Protecting the Pantanal
Forests and Wetlands

Protecting the Pantanal

The world's largest tropical wetland in crisis

The Pantanal is the world’s most extensive tropical wetland, stretching across Brazil, Paraguay, and Bolivia. This complex and unique ecosystem is home to an extraordinary abundance of wildlife. It provides critical services, including flood protection and freshwater for the 8 million people living within and around the region and is a vast carbon store, essential to global climate regulation. Today, the Pantanal is threatened by agribusiness and global heating, causing severe drought and exacerbating wildfires.

EJF is working with Indigenous communities and environmental defenders to secure protection for this precious biome.

An irreplaceable and diverse ecosystem

The Pantanal covers some 17 million hectares of wetlands and grasslands crossed by waterways and dense forests. These diverse habits support many species: 2000 plants, 580 birds, 271 fish, 174 mammals and 57 amphibians. Some rare and threatened species include giant otter, lowland tapir, giant anteater, hyacinth macaw, and maned wolf.

Beyond hosting astonishing biodiversity, the wetlands also act as a carbon store, helping mitigate climate breakdown. Protecting this ecosystem is critical not just for the region but to the planet.

Big cats, big impact

The Pantanal is home to the world’s highest density of jaguars, which have unique behaviours, including more social behaviour and a fish-based diet, both unique to science. As an apex predator, jaguars regulate other species and the entire wetland ecosystem. However, they are threatened by habitat loss and wildfires, vanishing water and violence from ranchers who hunt them, ostensibly to protect their livestock.

Jaguars have lost around 50% of their historic global range.

Despite its ecological richness and exceptional value locally and globally, most of the Pantanal is unprotected. Around 93% of the Brazilian Pantanal is held in private lands, of which 80% is used for cattle ranching.

Supporting Indigenous rights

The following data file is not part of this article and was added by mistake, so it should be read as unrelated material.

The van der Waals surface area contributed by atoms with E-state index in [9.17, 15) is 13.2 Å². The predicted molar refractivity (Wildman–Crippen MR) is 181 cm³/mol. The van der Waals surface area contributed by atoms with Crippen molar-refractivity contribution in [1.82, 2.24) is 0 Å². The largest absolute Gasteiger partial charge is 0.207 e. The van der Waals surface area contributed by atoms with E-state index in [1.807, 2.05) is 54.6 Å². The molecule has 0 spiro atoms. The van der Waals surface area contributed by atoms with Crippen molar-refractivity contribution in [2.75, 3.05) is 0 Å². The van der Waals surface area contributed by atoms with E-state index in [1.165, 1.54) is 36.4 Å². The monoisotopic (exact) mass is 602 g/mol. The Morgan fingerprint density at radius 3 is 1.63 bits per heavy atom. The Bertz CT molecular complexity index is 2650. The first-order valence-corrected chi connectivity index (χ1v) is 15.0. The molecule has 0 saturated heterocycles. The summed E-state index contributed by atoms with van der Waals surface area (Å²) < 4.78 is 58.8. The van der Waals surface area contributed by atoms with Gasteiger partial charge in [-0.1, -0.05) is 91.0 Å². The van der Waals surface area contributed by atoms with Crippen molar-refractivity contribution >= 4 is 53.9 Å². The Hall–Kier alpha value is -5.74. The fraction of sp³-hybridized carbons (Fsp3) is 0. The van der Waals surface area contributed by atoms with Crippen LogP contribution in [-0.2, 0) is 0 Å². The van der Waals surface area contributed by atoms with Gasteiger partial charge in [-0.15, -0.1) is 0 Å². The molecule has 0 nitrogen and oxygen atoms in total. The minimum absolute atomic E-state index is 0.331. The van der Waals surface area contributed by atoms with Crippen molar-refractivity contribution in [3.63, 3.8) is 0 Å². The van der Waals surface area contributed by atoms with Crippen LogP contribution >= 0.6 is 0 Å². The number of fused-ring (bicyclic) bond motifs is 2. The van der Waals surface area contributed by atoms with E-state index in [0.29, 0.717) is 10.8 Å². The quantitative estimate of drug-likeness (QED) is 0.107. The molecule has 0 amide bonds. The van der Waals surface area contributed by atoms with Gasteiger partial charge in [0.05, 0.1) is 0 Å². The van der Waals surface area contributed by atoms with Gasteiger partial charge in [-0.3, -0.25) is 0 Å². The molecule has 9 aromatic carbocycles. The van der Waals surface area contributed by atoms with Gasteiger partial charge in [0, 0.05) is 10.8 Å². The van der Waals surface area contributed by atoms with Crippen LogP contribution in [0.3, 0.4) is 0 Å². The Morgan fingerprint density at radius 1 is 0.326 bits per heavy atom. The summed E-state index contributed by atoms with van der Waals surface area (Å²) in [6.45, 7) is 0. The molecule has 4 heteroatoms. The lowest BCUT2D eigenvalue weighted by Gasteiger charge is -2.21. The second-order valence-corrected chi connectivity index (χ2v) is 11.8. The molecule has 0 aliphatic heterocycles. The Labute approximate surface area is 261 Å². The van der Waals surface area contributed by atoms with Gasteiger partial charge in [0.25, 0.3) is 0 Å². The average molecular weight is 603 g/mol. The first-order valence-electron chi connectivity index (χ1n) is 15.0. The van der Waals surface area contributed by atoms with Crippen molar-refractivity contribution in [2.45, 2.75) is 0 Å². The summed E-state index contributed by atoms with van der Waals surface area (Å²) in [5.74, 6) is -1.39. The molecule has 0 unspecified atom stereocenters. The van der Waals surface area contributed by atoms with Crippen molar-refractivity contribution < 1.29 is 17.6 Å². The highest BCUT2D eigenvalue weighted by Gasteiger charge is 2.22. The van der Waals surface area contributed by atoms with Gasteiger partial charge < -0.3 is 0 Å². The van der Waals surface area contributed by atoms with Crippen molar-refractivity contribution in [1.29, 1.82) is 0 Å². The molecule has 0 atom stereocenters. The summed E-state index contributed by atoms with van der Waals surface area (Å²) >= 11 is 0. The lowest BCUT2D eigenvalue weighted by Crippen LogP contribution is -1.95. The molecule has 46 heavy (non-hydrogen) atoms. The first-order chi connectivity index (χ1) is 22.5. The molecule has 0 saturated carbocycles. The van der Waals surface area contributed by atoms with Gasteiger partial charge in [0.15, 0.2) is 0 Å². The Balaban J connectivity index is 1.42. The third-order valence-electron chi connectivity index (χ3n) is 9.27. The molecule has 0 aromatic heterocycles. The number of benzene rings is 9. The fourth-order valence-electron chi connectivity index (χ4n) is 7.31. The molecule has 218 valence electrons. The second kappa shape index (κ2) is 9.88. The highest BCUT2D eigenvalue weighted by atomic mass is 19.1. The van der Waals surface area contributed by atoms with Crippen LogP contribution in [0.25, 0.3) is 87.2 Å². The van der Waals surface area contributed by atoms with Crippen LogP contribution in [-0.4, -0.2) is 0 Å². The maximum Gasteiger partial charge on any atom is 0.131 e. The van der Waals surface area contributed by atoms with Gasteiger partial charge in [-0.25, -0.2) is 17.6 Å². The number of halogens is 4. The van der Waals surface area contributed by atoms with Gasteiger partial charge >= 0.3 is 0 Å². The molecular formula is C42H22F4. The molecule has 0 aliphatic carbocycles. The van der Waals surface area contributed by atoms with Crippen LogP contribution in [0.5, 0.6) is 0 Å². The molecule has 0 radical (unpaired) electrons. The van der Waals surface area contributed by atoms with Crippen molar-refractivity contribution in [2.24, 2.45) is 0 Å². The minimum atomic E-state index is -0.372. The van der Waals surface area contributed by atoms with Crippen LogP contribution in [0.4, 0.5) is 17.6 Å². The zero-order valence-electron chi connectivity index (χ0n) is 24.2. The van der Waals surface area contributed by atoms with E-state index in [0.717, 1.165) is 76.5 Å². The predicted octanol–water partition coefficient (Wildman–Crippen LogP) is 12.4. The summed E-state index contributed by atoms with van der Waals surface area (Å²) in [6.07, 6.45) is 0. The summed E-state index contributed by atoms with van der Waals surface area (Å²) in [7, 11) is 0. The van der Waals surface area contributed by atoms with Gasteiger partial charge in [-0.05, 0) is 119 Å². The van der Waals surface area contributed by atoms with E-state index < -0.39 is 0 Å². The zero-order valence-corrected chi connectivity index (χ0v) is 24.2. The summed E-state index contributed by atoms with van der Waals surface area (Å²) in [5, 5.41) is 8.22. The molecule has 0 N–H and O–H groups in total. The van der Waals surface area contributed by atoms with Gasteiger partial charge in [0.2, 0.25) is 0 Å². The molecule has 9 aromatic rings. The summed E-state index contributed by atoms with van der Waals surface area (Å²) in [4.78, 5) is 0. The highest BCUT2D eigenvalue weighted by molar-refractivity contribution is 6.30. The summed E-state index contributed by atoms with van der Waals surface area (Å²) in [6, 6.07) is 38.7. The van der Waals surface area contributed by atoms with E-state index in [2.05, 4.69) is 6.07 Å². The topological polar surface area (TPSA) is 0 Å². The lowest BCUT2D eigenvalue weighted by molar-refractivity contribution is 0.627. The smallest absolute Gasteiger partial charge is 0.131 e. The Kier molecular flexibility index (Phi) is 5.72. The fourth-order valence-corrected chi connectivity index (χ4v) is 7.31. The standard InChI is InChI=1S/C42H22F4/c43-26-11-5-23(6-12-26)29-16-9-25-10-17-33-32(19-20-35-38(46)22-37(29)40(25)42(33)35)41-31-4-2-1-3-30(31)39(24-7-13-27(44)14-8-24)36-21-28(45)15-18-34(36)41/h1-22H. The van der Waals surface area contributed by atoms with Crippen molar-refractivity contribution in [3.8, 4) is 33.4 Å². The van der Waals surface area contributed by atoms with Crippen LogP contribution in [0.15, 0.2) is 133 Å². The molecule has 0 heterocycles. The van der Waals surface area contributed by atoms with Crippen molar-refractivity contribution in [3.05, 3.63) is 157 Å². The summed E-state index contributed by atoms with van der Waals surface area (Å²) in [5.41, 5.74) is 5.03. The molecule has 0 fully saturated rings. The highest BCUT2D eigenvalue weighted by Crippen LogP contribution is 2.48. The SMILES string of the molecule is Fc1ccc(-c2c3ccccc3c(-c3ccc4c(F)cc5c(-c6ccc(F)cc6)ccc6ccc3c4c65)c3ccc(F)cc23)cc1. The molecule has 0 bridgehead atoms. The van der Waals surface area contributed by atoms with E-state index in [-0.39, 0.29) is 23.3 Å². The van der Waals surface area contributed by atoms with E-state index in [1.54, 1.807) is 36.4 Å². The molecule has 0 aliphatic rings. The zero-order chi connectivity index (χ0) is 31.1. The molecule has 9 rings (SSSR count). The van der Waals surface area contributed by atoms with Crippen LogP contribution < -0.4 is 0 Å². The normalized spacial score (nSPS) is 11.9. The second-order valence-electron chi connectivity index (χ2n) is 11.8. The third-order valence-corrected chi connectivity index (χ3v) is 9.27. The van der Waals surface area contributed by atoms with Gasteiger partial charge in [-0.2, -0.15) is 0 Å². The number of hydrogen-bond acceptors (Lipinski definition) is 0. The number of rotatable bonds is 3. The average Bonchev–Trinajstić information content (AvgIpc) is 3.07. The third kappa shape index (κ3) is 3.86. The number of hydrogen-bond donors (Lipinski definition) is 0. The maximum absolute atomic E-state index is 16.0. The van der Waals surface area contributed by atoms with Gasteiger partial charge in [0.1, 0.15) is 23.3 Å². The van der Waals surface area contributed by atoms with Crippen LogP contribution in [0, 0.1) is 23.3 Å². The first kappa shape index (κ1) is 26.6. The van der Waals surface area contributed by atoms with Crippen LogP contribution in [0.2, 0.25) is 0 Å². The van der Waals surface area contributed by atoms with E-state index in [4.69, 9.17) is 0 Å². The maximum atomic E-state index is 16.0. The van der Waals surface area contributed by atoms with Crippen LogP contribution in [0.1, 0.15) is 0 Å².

The Pantanal is home to the traditional territories of eleven Indigenous tribes, but as elsewhere, they are often denied access to their ancestral lands and hemmed in by destructive agribusiness that changes the very nature of the landscape and the waterways that pass through it.

Brazil's agricultural industry and centuries of anti-Indigenous policies accelerated under the Bolsonaro administration. In 2020, devastating wildfires impacted every Indigenous community in the Pantanal – most severely, the Guató tribe, which lost 90% of its land to the flames.

The failure to ensure environmental protections and Indigenous rights has made the Pantanal a dangerous place for grassroots activists.

How did we, Indigenous peoples, who owned the land, ended up confined, surrounded by barbed wire, like cattle?

Anonymous, Grand Terena Council Assemblage, 2022

We, the Terena people, are traditional farmers and we would like to cultivate traditionally. The land is no longer proper for this because it has deteriorated – it has become a pasture, we can’t use it to cultivate our produce.

Val Eloy, Terena leader, June 2022

Wetland under siege

Despite its regional and global value, the Pantanal is dying a ‘silent death’, with little of the public attention given to the Amazon. Threats include:

  • Intensive export-driven cattle ranching

  • Monoculture, including soy plantations

  • Mining, road construction and hydropower

  • Extreme heatwaves and droughts, driven by the climate crisis

  • Wildfires, including many set intentionally to clear land for agriculture

Securing stronger legal protections for the Pantanal will reduce land conversion, protect Indigenous peoples and reduce the risk of devastating wildfires that contribute to global heating. It is not too late to save it, but we cannot wait any longer.

Up in smoke

In 2020, drought contributed to the spread of wildfires that destroyed one-third of the Pantanal. Some 17 million vertebrate animals were killed by the fires or shortly afterwards due to a lack of food and water. The wildfires released 115 million tons of carbon dioxide into the atmosphere.

Over 38,000 square kilometres – an area larger than Belgium – burned in 2020.

The fires damaged ecological processes, and increased competition over food and water will have a lasting impact on the Pantanal’s wildlife.

There is a significant risk that degradation will intensify following the weakening of environmental legislation in Mato Grosso State. Moreover, increasing protection for the Amazon may have a displacement effect, driving damaging practices further into the Pantanal.


Working with local environmental defenders and Indigenous communities, our investigative team films the destructive impacts of industrial cattle ranching on the biome and the people who depend upon it.

Our work is providing direct support through training, equipment and mentoring to grassroots environmental defenders so that they can show the beauty of this unique place and the threats to its survival.

We are also developing our targeted advocacy in Brasília and Europe, calling for political will and effective responses to protect the Pantanal. Our local team presents our detailed research and evidence to high-level decision-makers in Brasília. In the UK, Brussels and the wider EU, together with global partners, we are demanding closer scrutiny of beef and soy supply chains to eradicate products tainted with the destruction of the Pantanal.

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